What Is It Like To Go Down In Alvin?

It's like being Galileo, Jacques Cousteau, and Captain Nemo (the captain of Jules Verne’s submarine Nautilus in Twenty Thousand Leagues Under the Sea) all wrapped up in one. You are an inventor, explorer, and scientist. Let's go down together!

Getting In

It is time to leave!! You climb the stairs on the side of the A-frame to the top of Alvin. You are excited but slightly nervous at the thought of what you are about to do. You remove your shoes and stow them in the bag at the top of the steps. You climb down a narrow ladder through Alvin’s hatch, trying not to step on the head and arms of the pilot who is finishing his final checks of all the submersible’s systems. You sit down on the floor of the pressure sphere, which is only two meters (six feet) in diameter, then crouch to one side of the sphere so the other scientist can get in.

The Alvin crewhas already stowed your bag containing warm clothes and a notebook in the sideof the sphere where you will be sitting. Even more important, the galley haspacked a lunch for everyone. It includes sandwiches, fruit, water, coffee, andmaybe a chocolate bar!. The pilot radios the Top Lab Control and the Atlantis bridgeto say: “Closing the hatch”. From this point on, you are a self-containedlittle probe set to explore the seafloor.

Here We Go!

The A-frame lifts Alvin off the deck of the ship. Suddenly you are over open water. The A-frame stops. You hear the main lift line winch grumbling. Slowly you descend. Ten seconds later, you splash down. Water gurgles over the view ports. You see the swimmers working on the outside of the submarine, checking everything before it dives. Inside, it is a little warm, but you've been told it will get cooler as you descend. It is noisy due to the whirring of motors and the scrubber. The scrubber is a blower that forces the air you are breathing through a filter containing soda-lime. The soda-lime absorbs carbon dioxide so that the air in Alvin is good to breathe.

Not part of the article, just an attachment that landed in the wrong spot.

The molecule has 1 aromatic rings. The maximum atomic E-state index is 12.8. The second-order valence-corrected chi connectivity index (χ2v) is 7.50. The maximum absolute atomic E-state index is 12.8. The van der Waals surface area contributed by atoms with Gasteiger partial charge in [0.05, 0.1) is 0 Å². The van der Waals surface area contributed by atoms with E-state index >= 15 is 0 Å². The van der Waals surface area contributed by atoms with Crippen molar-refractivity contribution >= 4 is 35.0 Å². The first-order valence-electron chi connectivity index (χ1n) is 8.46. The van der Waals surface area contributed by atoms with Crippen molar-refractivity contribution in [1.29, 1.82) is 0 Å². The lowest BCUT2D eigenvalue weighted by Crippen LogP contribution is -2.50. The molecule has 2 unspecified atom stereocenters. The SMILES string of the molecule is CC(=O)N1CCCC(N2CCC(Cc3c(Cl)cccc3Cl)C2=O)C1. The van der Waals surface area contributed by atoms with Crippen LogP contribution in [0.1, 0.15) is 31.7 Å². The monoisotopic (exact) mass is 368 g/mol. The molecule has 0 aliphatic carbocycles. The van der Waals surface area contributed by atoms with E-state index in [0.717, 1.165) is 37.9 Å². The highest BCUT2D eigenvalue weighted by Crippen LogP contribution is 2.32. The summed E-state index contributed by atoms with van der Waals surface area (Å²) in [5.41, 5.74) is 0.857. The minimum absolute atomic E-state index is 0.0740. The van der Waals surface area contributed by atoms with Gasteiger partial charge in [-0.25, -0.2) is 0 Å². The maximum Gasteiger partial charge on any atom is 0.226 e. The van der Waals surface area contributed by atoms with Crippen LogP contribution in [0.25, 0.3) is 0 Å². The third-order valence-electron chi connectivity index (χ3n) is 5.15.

The submarine gently rolls in the calm water as the pilot picks up the CB microphone. “Atlantis, this is Alvin. ID light is on. All leaks, dumps, and grounds normal. Scrubber is scrubbing. Oxygen is on. Request launch altitude and permission to dive.” A few seconds later, the reply comes back. “Alvin, this is Atlantis. Launch altitude 2005 meters. You have permission to dive.” The pilot replies: “Roger, Atlantis. Alvin diving.”

Into The Abyss

Ten minutes later, you notice that it is getting dark outside the view port. At about 400 meters depth (1312 feet), so little sunlight penetrates down that the water appears pitch black. You have just passed below the photic zone and are now entering the deep dark ocean. It’s getting cold, so you put on your sweatshirt, sweatpants and wool socks while trying not to kick the other observer or the pilot. The pilot tells you to look out the view port. You put your nose up to the plastic. Suddenly you see a burst of light and what appears to be a long string of slimy stuff slipping out of view. The middle part of the ocean contains tons of life, much of it gelatinous, and some of it bioluminescent. One of these animals has just spattered against your view port. All the flickering lights of the animals remind you that you've entered a place where many animals live but where few people have seen.

Two hours pass by. The pilot informs you that you are only two hundred meters from the bottom and that you should get ready. You pull on your ski cap, ready your pens and tape recorder, and review the dive plan with your partner and the pilot. The pilot asks you to keep an eye out for the bottom. “Bottom in sight,” the other observer calls. The pilot releases two of the 208-pound descent weights and adjusts the buoyancy until Alvin “floats” just above the seafloor. All is ready for another exciting day of science and exploration on the ocean floor.

alvin in the water with atlantis in the background

Alvin in the water with atlantis in the background